Making It Level How Do You Guys Do It?

Decorating By TOMAY Updated 11 Aug 2008 , 5:23pm by TOMAY

TOMAY Posted 11 Aug 2008 , 1:22pm
post #1 of 16

I always have problems with my cakes being level when I ice and decorate. I did find that when I was leveling on my kitchen counters it was the counters that were unlevel so I moved to the table but I seem to still have a problem leveling the cake for that perfect striaght line. I have a fondant cake due this week with no accents just straight fondant . If this comes out unlevel I will just cry . Are there any tips to making the cake straight because if not I am just going to do topsy turvy cakes from now on icon_sad.gif

15 replies
ski Posted 11 Aug 2008 , 1:32pm
post #2 of 16

Just check you cake with a small leveler! I have several different sizes depending on the cake.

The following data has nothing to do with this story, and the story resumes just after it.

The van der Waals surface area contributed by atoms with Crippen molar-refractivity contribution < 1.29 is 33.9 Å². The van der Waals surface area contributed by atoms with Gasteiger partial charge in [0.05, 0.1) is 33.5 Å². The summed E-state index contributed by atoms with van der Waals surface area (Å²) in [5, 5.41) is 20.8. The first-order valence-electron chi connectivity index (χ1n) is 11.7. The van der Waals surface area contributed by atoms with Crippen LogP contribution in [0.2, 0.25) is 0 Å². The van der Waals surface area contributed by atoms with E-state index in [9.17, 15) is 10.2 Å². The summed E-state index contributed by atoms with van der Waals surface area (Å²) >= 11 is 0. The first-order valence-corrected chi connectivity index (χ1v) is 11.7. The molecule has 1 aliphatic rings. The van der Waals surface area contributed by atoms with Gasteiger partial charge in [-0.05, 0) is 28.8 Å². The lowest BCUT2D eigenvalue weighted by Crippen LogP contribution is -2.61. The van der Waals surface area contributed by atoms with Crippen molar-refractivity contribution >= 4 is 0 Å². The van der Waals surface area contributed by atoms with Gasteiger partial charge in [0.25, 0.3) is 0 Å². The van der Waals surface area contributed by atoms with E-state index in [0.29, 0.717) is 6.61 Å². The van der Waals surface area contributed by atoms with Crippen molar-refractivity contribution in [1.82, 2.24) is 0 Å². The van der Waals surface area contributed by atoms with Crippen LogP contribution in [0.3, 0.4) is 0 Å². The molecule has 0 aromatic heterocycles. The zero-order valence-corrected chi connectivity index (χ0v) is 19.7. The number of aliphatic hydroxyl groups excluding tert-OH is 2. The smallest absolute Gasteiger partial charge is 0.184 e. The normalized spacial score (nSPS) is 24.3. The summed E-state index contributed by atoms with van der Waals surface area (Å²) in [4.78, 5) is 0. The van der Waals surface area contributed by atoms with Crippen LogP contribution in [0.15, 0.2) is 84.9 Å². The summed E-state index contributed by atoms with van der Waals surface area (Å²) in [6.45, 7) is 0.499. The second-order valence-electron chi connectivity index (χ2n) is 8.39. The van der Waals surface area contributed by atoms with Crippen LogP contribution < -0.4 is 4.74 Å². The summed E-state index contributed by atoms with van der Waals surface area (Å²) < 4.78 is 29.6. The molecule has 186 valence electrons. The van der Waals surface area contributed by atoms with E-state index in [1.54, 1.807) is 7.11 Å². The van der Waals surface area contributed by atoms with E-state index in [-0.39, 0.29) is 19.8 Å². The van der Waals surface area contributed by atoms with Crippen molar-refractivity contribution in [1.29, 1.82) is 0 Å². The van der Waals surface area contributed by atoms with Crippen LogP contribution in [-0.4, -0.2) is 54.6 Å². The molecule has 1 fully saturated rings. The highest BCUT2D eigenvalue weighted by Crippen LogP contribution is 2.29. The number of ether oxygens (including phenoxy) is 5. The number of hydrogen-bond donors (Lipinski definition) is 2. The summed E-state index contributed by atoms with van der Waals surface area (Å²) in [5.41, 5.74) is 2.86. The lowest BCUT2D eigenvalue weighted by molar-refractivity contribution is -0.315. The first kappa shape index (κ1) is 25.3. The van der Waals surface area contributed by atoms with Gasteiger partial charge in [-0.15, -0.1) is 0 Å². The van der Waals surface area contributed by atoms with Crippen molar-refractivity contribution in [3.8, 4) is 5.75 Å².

(do it once you fill then after you base ice, then you can cut/adjust as neccessary)

Loucinda Posted 11 Aug 2008 , 2:01pm
post #3 of 16

You can just put a weight on the cake when it comes out of the oven use a large cutting board (with wax paper between the hot cake and the cutting board) then weigh the cutting board down with a couple of books or large cans......makes the cake completely level without haveing to trim it. (I also bake at 325 - most of my cakes are nice and level right from the oven)

leah_s Posted 11 Aug 2008 , 2:07pm
post #4 of 16

If you're triming, then the Agbay is the gold standard for cake levelers/saws. It produces perfectly level layers aecah time.

Otherwise, what the posters above have suggested also works well.

maimai16 Posted 11 Aug 2008 , 3:30pm
post #5 of 16